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Chime Financial and CFPB Reach Settlement on Delayed Balance Refunds

Chime Financial

Chime Financial will pay at least $1.3 million in redress to consumers and $3.25 million in penalties as part of a settlement with the Consumer Financial Protection Bureau (CFPB).

The CFPB found that the nonbank company illegally delayed customer refunds when customers closed their accounts, withholding these balance refunds longer than the 14 days its policy specified until 2021, the CFPB said in a Tuesday (May 7) press release.

In thousands of instances, consumers had to wait more than 90 days to get their balance refunds, the agency said in the release.

The CFPB noted that Chime Financial partners with banks to offer financial products, contracts with a third-party payment processor to process accounts’ payments, and sets and applies policies and procedures itself, with the review and approval of its partner banks.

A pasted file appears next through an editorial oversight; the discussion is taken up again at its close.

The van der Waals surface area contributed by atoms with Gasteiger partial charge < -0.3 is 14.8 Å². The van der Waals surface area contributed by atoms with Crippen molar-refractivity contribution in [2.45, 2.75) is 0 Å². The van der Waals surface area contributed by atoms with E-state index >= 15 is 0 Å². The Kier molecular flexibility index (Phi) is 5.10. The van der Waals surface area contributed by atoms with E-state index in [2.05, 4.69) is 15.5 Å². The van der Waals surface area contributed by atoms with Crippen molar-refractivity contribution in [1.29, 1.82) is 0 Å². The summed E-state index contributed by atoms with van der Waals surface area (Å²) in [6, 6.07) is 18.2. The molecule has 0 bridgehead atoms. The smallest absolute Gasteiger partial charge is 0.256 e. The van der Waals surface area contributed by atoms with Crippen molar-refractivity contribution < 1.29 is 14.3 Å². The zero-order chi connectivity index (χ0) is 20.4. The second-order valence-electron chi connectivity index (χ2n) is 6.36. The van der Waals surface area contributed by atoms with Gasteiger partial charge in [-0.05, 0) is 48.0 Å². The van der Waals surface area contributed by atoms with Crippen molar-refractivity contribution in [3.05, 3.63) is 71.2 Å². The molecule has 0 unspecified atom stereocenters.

“Chime’s customers had to wait weeks or months for access to their own money and were forced to use alternative funds to cover their essential expenses,” CFPB Director Rohit Chopra said in the release. “Fast-growing financial firms must treat their customers fairly and understand that federal law is not a suggestion.”

Reached by PYMNTS, Chime Financial said in an emailed statement that its settlement with the CFPB “reflects our belief that the timely handling of customer matters is critical, even amid the pandemic’s unique challenges.”

“In this case, the majority of the delayed refunds were caused by a configuration error with a third-party vendor during 2020 and 2021,” the statement said. “When Chime discovered the issue, we worked with our vendor to resolve the error and issued refunds to impacted customers.”

Chime Financial added in the statement that it shares the CFPB’s goal to create a more competitive and accessible financial landscape, looks forward to continuing this mission and is pleased to have resolved this matter.

In addition to requiring the redress and penalties, the CFPB’s order also requires Chime Financial to “come into compliance with the law, including providing refund checks on closed accounts within a reasonable period.”

This settlement comes at a time when Chime Financial is reportedly mulling an initial public offering (IPO) next year. The firm is one of the standouts in the neobank sector, as it has achieved profitability and as valuation rounds point to what might be a sanguine outlook for the firm, PYMNTS reported March 26.